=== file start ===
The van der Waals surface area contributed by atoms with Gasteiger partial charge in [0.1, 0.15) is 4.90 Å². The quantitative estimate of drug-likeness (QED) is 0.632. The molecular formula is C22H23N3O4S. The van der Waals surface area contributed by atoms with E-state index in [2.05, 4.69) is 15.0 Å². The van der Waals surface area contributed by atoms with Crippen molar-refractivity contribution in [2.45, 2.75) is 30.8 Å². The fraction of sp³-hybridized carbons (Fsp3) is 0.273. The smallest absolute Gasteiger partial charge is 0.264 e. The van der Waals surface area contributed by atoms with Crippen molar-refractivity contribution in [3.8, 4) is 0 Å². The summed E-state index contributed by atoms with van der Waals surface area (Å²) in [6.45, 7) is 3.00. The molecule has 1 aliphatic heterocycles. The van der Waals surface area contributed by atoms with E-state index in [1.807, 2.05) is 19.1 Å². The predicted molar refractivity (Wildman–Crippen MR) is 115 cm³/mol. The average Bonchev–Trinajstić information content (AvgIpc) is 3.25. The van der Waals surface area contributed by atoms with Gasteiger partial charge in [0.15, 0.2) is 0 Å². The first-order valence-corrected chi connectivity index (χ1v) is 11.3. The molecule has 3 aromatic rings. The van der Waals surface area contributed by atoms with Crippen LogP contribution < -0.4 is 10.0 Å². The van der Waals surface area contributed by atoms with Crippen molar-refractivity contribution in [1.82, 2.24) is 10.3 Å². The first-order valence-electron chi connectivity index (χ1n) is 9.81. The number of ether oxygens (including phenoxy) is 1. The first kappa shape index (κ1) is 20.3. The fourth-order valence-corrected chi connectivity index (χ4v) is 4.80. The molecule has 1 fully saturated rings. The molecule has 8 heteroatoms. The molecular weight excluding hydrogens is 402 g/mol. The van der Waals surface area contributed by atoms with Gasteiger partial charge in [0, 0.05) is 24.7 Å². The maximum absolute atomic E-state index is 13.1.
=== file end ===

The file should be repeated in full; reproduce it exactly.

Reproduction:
The van der Waals surface area contributed by atoms with Gasteiger partial charge in [0.1, 0.15) is 4.90 Å². The quantitative estimate of drug-likeness (QED) is 0.632. The molecular formula is C22H23N3O4S. The van der Waals surface area contributed by atoms with E-state index in [2.05, 4.69) is 15.0 Å². The van der Waals surface area contributed by atoms with Crippen molar-refractivity contribution in [2.45, 2.75) is 30.8 Å². The fraction of sp³-hybridized carbons (Fsp3) is 0.273. The smallest absolute Gasteiger partial charge is 0.264 e. The van der Waals surface area contributed by atoms with Crippen molar-refractivity contribution in [3.8, 4) is 0 Å². The summed E-state index contributed by atoms with van der Waals surface area (Å²) in [6.45, 7) is 3.00. The molecule has 1 aliphatic heterocycles. The van der Waals surface area contributed by atoms with E-state index in [1.807, 2.05) is 19.1 Å². The predicted molar refractivity (Wildman–Crippen MR) is 115 cm³/mol. The average Bonchev–Trinajstić information content (AvgIpc) is 3.25. The van der Waals surface area contributed by atoms with Gasteiger partial charge in [0.15, 0.2) is 0 Å². The first-order valence-corrected chi connectivity index (χ1v) is 11.3. The molecule has 3 aromatic rings. The van der Waals surface area contributed by atoms with Crippen LogP contribution < -0.4 is 10.0 Å². The van der Waals surface area contributed by atoms with Crippen molar-refractivity contribution in [1.82, 2.24) is 10.3 Å². The first-order valence-electron chi connectivity index (χ1n) is 9.81. The number of ether oxygens (including phenoxy) is 1. The first kappa shape index (κ1) is 20.3. The fourth-order valence-corrected chi connectivity index (χ4v) is 4.80. The molecule has 1 fully saturated rings. The molecule has 8 heteroatoms. The molecular weight excluding hydrogens is 402 g/mol. The van der Waals surface area contributed by atoms with Gasteiger partial charge in [0, 0.05) is 24.7 Å². The maximum absolute atomic E-state index is 13.1.